Polishing Complex Therapeutic Proteins - A new downstream purification platform using a salt-tolerant membrane adsorber. - BioPharm International

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Polishing Complex Therapeutic Proteins
A new downstream purification platform using a salt-tolerant membrane adsorber.


BioPharm International
Volume 26, Issue 1, pp. 42-51

It has been noted for some time that an anion-exchange MA is an attractive alternative to anion-exchange columns when operated in flow-through mode to remove low levels of impurities, such as DNA, host-cell protein (HCP), and virus (5). Flow-through polishing columns are usually sized for speed to achieve desired flow rate and process time, using only a small fraction of the binding capacity available for impurity removal. Because MAs allow for a faster flow rate, a small MA device can replace a bigger column and still provide sufficient binding capacity for impurity clearance (6–8). Today, membrane chromatography has proven to be a robust alternative to Q column chromatography for polishing in flow-through mode, and multiple case studies have demonstrated the popularity of their implementation (9–13). Single-use MAs not only reduce process time, buffer usage, and floor space, but also eliminate the column packing and cleaning validation activities required for packed-bed columns. A detailed cost analysis showed that single-use Q membranes can be cost competitive compared with a reused Q Sepharose fast-flow column in a mAb process when its process capacity is sufficiently high (7). More recent analyses also show that using a disposable MA in flow-through mode provides comparable or a lower cost of goods (CoG) than using a packed-bed column (14, 15). Overall, for a flow-through polishing step, replacing a packed-bed column with a single-use MA can provide cost savings.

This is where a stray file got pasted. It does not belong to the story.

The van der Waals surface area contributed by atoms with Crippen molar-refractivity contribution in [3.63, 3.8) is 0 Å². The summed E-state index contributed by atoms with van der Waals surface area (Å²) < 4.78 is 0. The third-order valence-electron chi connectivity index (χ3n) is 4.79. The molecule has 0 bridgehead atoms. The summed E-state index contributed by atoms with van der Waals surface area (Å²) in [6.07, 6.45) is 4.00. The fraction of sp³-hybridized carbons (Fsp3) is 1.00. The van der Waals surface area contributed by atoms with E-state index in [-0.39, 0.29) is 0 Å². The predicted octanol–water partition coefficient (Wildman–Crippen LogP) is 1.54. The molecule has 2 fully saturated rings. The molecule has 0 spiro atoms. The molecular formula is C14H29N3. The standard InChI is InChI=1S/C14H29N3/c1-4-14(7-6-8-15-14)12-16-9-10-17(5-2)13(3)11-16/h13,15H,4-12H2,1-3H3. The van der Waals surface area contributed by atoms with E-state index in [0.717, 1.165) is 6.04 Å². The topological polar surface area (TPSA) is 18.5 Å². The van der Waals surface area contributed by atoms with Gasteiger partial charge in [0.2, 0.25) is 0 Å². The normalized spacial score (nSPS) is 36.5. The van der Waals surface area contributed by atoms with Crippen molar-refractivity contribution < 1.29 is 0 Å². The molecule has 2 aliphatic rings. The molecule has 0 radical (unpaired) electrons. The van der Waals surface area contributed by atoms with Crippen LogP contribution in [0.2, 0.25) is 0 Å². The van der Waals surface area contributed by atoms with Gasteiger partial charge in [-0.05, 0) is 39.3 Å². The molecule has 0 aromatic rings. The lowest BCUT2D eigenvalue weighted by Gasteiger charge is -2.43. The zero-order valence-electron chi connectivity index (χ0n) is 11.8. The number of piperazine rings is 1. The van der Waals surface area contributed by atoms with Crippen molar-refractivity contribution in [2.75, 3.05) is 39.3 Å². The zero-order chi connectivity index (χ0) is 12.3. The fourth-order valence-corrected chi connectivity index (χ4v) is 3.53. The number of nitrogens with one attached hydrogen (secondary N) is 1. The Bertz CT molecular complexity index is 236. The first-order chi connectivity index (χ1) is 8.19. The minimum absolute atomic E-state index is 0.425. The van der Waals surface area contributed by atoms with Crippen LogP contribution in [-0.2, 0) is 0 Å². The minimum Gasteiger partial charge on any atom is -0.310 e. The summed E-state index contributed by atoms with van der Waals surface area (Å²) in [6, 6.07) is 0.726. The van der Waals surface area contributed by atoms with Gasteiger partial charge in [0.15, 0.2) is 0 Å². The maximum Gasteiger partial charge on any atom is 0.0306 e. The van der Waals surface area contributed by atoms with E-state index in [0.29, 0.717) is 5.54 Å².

As with any other ion-exchange chromatography, conductivity and pH have significant effect on the performance of anion-exchange MA as a flow-through polishing unit operation. One report stated that to ensure sufficient impurity clearance, the ideal range for Sartobind Q flow-through step in a mAb process is 3–4 mS/cm at pH 7.0–7.2 (13). Similarly, another study using Q MA from Millipore found that to achieve > 1 log removal of host cell protein, the load had to be conditioned to pH 8.0 and a conductivity of < 4.0 mS/cm (6). The low salt tolerance of these Q MAs means that a dilution step prior to loading is often required to achieve desired impurity clearance, which increases process complexity. In recent years, efforts were made, both in academia and industry, to develop new types of anion-exchange MAs that have better salt tolerance, which will enable greater process flexibility and potentially lead to wider usage of MA flow-through polishing in the downstream processes. A systematic screening study by Riordan et al. identified three factors that contributed to salt tolerance of anion-exchange MA: ligand net charge, ligand density, and molecular structure of the ligand (16). Interestingly, the study also found that available hydrogens on the amine-binding group improved the salt tolerance of the ligand, indicating that primary amines might have better salt tolerance than quaternary amines.

Sartobind STIC (salt tolerant interaction chromatography, Sartorius Stedim Biotech, Goettingen, Germany) is a weak anion-exchange MA that is less sensitive to increasing salt concentration than standard Q membranes (17). It carries the polyallylamine ligand that provides high charge density and salt tolerance. The new double-porous membrane replaced the previous generation of membrane with hydrogel, which was shown to shrink and reduce binding site accessibility under high salt conditions (18). Sartobind STIC was shown to provide significantly higher binding capacity and higher LRV of model viruses compared with Sartobind Q in the presence of 150 mM NaCl (16.8 mS/cm) (17). This enhanced salt tolerance allows the MA polishing step to be conducted without load dilution, thus reducing process time and complexity.

This article describes the development work at Bayer to evaluate Sartobind STIC as a platform polishing unit operation for complex protein therapeutics. Specifically, the authors looked at product yield, and HCP and DNA removal by Sartobind STIC from very high salt intermediates, and how to improve the overall purification platform. Data suggest that using a salt tolerant MA enables the number of unit operations in a platform process to be reduced, potentially reducing cost of goods.


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